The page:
Each name develops into a prophecy of the forthcoming and eagerly-anticipated Messiah, Jesus, the Son of God.

O Sapientia, or ‘O Wisdom’, is the first of these days, followed tomorrow (18 December) by ‘O Adonai’, then ‘O Root of Jesse’, ‘O Key of David’, ‘O Dayspring’’, O King of the Nations’ and finally on 23 December ‘O Emmanuel’.

In the Sarum rite, these were sung one day earlier, beginning on 16 December, requiring another ascription for 23 December, this being ‘O Virgin of Virgins’. Since this was clearly apposite to the Blessed Virgin Mary, and not a ‘title’ of God, it was not adopted much beyond Sarum and, with the revision of the Calendar, Anglicans have adopted the more widely-used formulæ and dating.

The Calendar of the Church of England in Common Worship today also recalls Eglantyne Jebb, Social Reformer, Founder of Save The Children, 1928.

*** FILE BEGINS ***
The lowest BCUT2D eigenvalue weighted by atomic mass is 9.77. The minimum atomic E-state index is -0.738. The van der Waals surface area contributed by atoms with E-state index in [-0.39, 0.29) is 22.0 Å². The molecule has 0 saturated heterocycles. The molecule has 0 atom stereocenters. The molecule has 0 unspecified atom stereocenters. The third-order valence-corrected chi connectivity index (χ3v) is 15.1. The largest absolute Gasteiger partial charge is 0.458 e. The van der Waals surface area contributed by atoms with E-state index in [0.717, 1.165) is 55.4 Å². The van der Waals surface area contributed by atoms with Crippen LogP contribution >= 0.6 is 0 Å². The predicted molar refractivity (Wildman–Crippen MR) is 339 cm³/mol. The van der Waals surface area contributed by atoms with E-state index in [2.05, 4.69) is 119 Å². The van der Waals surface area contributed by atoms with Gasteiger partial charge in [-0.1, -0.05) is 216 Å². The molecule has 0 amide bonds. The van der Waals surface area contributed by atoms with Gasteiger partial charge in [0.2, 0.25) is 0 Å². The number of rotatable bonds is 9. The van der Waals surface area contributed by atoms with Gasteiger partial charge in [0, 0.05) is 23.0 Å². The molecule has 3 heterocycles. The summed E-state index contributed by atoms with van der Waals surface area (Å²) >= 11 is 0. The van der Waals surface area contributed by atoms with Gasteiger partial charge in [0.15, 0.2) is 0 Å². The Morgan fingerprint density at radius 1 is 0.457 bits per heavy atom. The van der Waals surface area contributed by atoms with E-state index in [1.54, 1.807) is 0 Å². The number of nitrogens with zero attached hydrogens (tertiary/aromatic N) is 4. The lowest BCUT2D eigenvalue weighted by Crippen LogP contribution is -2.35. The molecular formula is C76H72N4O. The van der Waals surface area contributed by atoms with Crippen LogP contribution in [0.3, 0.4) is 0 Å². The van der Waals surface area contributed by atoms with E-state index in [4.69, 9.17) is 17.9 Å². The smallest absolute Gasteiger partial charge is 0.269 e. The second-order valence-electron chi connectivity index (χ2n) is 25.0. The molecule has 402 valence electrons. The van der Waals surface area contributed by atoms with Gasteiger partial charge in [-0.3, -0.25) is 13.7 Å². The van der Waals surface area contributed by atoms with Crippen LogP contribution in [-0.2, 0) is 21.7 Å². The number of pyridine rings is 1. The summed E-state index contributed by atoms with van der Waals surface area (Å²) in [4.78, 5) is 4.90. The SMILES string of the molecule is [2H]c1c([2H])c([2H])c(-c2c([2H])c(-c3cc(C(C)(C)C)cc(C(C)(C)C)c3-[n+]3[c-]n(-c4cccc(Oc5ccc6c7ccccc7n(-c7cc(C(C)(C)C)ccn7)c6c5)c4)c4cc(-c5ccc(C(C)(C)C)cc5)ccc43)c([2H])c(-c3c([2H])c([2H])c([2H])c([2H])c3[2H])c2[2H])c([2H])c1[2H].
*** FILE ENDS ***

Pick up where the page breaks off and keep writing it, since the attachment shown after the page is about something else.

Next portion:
Eglantyne Jebb (1876-1928) was born in Ellesmere, Shropshire. After studying at Oxford, she became a teacher for a few years until ill-health led to her resignation. She then devoted her energies to charitable works and in 1913 went to Macedonia to help refugees in the Balkan wars. After World War I, she and her Quaker sister Dorothy Buxton founded the Save the Children Fund, which aimed to help children who were suffering in the post-war famine in Europe, a charity that is now global in its scope. Eglantyne fought for the rights of children to be recognised, the League of Nations passing her Children’s Charter in 1924. She inspired many by her personal spirituality and was greatly mourned on her death in Geneva on this day in 1928.

Before today gets busy, I am taking some time this morning for reading, prayer and reflection.